As the transition towards autonomous vessel operations begins to advance, the situational awareness of the system operator is key. Thus, it is imperative that the system operator has the knowledge and understanding to be able to assess and, if required, correct any malfunction or abnormal behavior caused by the system.
recent study, more than half of the participants displayed signs of trust in the autopilot.ith autonomous operations, it is crucial that operators have the knowledge and acumen to be aware of automation bias and complacency and the influencing factors of human input. According to a
This is despite acknowledging various cues such as the vessel’s position altering and the sounding of the off-track alarm, highlighting that seafarers require additional training to help develop and enhance their situational awareness to ensure that they are equipped with the skills and knowledge should they experience situations such as this on watch.
As a matter of fact, due to the high technical level of autonomy, it would be easy for an operator’s situational awareness to begin to degrade over time and for the operator to ultimately become complacent under autonomous operation.
“Should the autonomous system degrade or lose its reliability, the officer’s situational awareness should not be negatively affected allowing them to correct the fault. However, should an officer’s situational awareness begin to degrade, it will result in a slower reaction time in fault detection which will have a resultant impact on the individual’s reorientation time with regard to their current situation and system parameters,” the study concluded.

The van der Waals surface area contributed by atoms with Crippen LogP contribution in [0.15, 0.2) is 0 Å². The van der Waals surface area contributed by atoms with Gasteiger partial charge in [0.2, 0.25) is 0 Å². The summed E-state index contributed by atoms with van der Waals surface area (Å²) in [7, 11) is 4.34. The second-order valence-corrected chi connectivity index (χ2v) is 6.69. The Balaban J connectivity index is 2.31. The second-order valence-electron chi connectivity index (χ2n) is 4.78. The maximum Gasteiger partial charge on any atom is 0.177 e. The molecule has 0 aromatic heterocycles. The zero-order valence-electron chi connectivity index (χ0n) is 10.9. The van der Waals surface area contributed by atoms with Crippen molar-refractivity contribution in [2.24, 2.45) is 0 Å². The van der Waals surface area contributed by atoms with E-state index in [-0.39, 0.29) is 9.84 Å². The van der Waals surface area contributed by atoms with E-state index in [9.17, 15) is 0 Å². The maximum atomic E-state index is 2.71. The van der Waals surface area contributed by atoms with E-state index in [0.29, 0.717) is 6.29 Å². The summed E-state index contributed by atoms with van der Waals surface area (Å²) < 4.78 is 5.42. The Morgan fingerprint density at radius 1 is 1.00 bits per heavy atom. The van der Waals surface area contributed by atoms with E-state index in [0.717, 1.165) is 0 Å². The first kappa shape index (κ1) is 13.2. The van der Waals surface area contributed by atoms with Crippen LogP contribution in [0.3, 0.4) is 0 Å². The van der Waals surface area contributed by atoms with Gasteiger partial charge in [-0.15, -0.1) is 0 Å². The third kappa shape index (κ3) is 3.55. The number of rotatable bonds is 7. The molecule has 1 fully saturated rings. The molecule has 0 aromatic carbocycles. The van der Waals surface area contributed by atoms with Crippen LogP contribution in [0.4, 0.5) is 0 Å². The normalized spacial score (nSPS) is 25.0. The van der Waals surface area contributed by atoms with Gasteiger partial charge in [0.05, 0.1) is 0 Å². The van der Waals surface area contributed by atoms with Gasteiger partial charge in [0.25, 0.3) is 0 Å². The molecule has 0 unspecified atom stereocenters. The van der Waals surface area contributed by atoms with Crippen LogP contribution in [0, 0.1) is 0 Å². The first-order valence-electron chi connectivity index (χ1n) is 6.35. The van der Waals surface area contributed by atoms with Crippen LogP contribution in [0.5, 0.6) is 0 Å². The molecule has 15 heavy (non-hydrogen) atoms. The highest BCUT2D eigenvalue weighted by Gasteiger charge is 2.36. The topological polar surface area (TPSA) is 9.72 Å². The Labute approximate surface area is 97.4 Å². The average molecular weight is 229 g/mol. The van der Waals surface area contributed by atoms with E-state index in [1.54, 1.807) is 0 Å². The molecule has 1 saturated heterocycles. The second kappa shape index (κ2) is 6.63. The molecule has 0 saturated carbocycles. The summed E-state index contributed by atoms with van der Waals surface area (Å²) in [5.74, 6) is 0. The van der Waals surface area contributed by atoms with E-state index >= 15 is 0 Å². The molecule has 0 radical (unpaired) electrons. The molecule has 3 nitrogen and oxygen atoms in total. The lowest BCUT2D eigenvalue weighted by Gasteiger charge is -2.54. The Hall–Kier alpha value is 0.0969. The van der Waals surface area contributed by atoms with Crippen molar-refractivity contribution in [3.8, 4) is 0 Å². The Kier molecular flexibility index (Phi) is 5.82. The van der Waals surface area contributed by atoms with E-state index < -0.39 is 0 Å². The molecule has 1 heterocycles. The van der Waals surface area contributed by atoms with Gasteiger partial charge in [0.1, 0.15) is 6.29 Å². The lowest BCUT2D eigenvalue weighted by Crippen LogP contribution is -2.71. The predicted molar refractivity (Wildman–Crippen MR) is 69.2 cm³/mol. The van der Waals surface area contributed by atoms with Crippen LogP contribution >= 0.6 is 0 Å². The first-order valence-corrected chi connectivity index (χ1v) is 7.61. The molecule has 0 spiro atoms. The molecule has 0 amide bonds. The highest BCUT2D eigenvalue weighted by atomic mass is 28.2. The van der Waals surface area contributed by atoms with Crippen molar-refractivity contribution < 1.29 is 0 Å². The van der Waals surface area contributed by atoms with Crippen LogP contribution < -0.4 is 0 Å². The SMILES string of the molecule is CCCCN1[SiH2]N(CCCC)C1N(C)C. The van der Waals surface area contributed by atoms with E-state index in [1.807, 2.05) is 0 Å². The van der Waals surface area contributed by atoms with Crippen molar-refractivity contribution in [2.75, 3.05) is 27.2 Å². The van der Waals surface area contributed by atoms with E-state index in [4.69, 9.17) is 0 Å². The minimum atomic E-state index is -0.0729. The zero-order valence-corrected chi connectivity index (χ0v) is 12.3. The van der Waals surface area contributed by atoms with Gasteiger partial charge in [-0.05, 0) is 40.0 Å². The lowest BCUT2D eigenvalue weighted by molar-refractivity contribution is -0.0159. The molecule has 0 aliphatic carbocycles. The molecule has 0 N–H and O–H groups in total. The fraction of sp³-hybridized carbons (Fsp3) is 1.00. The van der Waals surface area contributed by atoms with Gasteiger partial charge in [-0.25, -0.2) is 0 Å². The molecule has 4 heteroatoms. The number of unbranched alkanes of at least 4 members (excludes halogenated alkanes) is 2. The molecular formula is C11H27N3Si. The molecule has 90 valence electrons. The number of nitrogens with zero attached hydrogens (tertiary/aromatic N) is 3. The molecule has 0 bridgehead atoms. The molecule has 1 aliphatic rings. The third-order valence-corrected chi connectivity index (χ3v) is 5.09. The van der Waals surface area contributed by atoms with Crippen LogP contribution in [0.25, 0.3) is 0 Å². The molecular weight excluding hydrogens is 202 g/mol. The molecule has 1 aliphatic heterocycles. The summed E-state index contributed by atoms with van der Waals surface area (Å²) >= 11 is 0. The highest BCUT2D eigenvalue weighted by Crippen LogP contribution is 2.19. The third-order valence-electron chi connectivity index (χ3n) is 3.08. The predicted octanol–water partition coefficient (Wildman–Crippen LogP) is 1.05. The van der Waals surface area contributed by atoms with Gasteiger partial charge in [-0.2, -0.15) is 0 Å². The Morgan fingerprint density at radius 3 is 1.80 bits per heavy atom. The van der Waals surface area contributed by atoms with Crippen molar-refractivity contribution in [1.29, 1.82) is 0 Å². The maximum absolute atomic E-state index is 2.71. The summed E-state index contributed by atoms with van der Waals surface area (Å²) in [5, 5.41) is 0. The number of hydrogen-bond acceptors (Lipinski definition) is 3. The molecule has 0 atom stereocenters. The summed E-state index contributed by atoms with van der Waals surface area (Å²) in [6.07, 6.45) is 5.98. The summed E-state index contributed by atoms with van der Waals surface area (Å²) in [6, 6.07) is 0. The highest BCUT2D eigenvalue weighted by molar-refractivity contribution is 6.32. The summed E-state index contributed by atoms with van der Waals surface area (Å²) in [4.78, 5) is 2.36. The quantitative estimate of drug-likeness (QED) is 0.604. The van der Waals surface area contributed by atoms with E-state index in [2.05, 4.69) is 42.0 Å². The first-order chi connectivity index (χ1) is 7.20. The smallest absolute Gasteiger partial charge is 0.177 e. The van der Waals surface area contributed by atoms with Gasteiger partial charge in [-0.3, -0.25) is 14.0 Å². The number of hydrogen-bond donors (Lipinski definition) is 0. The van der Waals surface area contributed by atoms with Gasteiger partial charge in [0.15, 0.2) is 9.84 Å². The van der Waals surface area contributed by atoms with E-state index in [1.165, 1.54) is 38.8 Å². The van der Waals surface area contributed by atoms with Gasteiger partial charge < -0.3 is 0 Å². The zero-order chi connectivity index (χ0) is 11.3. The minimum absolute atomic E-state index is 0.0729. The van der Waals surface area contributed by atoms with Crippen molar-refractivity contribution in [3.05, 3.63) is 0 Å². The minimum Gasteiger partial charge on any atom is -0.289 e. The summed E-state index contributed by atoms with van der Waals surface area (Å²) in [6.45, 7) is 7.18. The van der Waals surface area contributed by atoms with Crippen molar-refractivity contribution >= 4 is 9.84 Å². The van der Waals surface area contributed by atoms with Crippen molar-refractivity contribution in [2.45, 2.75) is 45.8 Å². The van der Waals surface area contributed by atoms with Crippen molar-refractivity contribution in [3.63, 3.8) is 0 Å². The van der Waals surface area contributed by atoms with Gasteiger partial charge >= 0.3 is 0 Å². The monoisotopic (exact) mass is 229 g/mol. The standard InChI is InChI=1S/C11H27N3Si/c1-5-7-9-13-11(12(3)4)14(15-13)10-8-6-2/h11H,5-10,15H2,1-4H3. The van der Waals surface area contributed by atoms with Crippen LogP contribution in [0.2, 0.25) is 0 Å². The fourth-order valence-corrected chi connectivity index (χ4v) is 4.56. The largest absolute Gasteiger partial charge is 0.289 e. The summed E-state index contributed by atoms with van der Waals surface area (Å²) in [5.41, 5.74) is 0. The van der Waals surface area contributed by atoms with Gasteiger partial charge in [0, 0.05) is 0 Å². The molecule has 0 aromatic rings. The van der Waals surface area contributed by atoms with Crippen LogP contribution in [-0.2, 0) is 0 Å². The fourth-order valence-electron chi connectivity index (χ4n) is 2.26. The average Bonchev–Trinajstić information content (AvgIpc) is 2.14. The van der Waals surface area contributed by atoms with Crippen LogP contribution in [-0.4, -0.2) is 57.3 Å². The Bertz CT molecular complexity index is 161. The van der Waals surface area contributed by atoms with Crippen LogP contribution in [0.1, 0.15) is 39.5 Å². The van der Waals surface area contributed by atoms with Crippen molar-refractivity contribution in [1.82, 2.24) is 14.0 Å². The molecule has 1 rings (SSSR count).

How automation bias affects navigation
Automation bias can occur due to the uncertainty of the operator, resulting in the operator beginning to search for evidence to justify their decision-making. Poor decision-making can occur when the system malfunctions to a level where the human operator begins to trust the system against their own knowledge, judgement and understanding of the situation.
With autonomous technology aiming to reduce the human error in incidents, maritime officers may become accustomed to a much slower paced working environment than they are currently experiencing. As a result, the day-to-day operations of the wheelhouse may become far more mundane and monotonous, introducing a potential risk of automation complacency.
Furthermore, with seafarers being subjected to a slower paced working environment, research has shown that there are fundamental problems with monitoring and a work underload which ultimately results in a difficulty in vigilance retention.
Benefits of adopting automation technologies
As Callum O’Brien, Deputy Underwriter, Standard Club, has explained, “the advantages of autonomous ships are plentiful. They eliminate human error, reduce crewing costs, increase the safety of life, and allow for more efficient use of space in ship design and efficient use of fuel.”
When further considering what does automation has to offer shipping, two key factors always come up:
#1 Avoiding collisions with AI and machine learning: Machine learning avoidance systems are able to collect data based on position, speed, and route to suitably assess the risk of collision. By using collision avoidance systems, ships can leverage data to create an awareness system that predicts hazards, alerting operators of impending collisions. These systems calculate the risk of collision and near-misses from traffic control rooms, giving the ability to operators to proactively detect vessels at risk and prioritise them. “This will help in preventive planning while offering accurate information to vessels,” says Hiraku Fujimoto, manager of systems division IV, social systems unit at Fujitsu Limited.